Title | Weregirl
Author | C. D. Bell
Pages | 400 pages
Publisher | Chooseco
Series | None
Release Date | November 2016
Find it on Goodreads and Amazon
Nessa Kurland is running for her life.
C. D. Bell’s WEREGIRL is a fast-paced teen thriller set in Tether, Michigan, a town on the brink of shutdown since it was stripped of its resources by corporate polluter Dutch Chemical.
High school junior, Nessa Kurland, is a cross-country runner with her eyes set on one thing: a college scholarship as her one-way ticket out of Tether.
Talented teammate Cynthia Sinise invites Nessa on a nighttime run through Tether’s overgrown forest trails. But she speeds ahead, leaving Nessa alone to discover a trapped wolf. Nessa tries to free the animal but is badly bitten, seemingly ruining her hopes for a strong fall season with the cross-country team.
Instead, Nessa’s freakishly quick recovery is followed by improved running times. All her senses are heightened. Nessa has transformed.
She has become a werewolf.
In her new state, Nessa learns there are things about Tether that powerful people want to keep hidden. Why does a Nobel Laureate work at the small-town medical clinic? Are top college athletic scouts really interested in her emerging talent? Can she trust Chayton, the motorcycle-riding guide her friends have faith in? WEREGIRL Nessa must navigate her junior year and true human darkness, while making peace with her new, wild nature.
The first book I have read outside required reading in a month, Weregirl makes me wish I wasn’t a university student so I could get back into a genre I love. Admittedly, the werewolf genre of books is my guilty pleasure. For the first few years of my teenage-dom (totally a word by the way, completely no sleep deprived), I spent so much time reading all the werewolf fiction I could find on Wattpad. Safe to say that I exhausted the sight and found myself able to anticipate the move of every character. However, my faith in the paranormal genre was restored by this book and has easily become one of my favourites – putting it up there on my list with other paranormal writers such as Holly Black and Bella Johnson.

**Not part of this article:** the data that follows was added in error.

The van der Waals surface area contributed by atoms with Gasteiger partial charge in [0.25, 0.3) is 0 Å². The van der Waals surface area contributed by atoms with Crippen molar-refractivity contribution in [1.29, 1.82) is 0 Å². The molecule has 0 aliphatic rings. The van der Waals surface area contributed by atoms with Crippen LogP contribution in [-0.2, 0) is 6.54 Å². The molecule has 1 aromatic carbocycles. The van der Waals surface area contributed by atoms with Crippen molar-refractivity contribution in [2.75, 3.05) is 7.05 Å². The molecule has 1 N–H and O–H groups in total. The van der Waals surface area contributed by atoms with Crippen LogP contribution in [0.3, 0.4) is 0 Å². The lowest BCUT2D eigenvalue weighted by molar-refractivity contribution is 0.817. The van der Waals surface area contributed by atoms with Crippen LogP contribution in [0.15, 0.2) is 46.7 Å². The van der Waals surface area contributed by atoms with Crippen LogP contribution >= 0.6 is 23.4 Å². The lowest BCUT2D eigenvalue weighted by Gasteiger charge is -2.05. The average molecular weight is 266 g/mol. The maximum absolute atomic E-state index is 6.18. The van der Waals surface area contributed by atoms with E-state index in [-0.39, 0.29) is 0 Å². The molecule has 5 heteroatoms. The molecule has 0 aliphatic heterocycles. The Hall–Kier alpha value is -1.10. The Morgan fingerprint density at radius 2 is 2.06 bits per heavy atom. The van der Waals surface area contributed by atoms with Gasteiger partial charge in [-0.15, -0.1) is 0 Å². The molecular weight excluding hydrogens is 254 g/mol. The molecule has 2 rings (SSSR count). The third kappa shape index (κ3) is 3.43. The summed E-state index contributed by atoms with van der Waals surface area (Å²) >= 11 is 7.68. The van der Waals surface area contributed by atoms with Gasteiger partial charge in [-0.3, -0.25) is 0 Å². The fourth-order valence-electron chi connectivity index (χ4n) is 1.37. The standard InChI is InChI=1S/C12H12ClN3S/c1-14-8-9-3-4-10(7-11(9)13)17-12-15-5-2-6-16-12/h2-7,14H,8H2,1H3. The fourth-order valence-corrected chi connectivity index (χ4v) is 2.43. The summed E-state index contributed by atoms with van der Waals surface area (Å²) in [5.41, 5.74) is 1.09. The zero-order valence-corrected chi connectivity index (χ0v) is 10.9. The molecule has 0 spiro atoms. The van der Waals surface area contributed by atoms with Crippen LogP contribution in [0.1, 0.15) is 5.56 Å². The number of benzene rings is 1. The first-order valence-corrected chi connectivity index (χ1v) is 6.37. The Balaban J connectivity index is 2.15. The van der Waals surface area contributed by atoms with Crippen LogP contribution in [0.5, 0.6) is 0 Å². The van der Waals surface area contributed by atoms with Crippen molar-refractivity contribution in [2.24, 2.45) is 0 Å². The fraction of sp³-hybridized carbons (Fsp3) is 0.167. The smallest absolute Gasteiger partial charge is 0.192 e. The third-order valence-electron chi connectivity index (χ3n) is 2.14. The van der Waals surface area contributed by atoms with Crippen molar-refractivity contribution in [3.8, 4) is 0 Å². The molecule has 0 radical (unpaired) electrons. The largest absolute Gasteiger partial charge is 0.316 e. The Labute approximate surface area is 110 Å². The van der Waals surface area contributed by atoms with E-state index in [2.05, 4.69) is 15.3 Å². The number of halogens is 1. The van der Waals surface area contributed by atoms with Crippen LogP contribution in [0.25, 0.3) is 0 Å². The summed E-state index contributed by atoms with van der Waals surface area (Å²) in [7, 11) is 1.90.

Nessa was the fictional definition of female inspiration. In a world where Feminism is still shamed, and the media still try to persuade us that a woman is not a woman until she is behind a good man sucks. Nessa didn’t need a man to protect her, and instead withdrew courage and strength from her personality and spirit. Very rarely does a YA book give the reader that sense of understanding, but Nessa was easy to relate to and perhaps my favourite protagonist of the year. Her kind-heartedness is constantly showing throughout the novel, and she never lets anything get in the way of achieving her goal. As a caring person, she puts herself at risk to save those who she has yet to become acquaintances with, as well as protecting those dearest.
It is highly important to understand the significance of a character like this. One reason is that this is (whether the author intended it or not) a massive finger up and the rules and ideals of society. Nessa defies them all. She slays. Plain and simple. Also, it sends out a brilliant message to the reader. If I had read this book was I was younger and more impressionable, it would have made a severely important impact. It’s amazing that a writer can communicate such important message through her writing.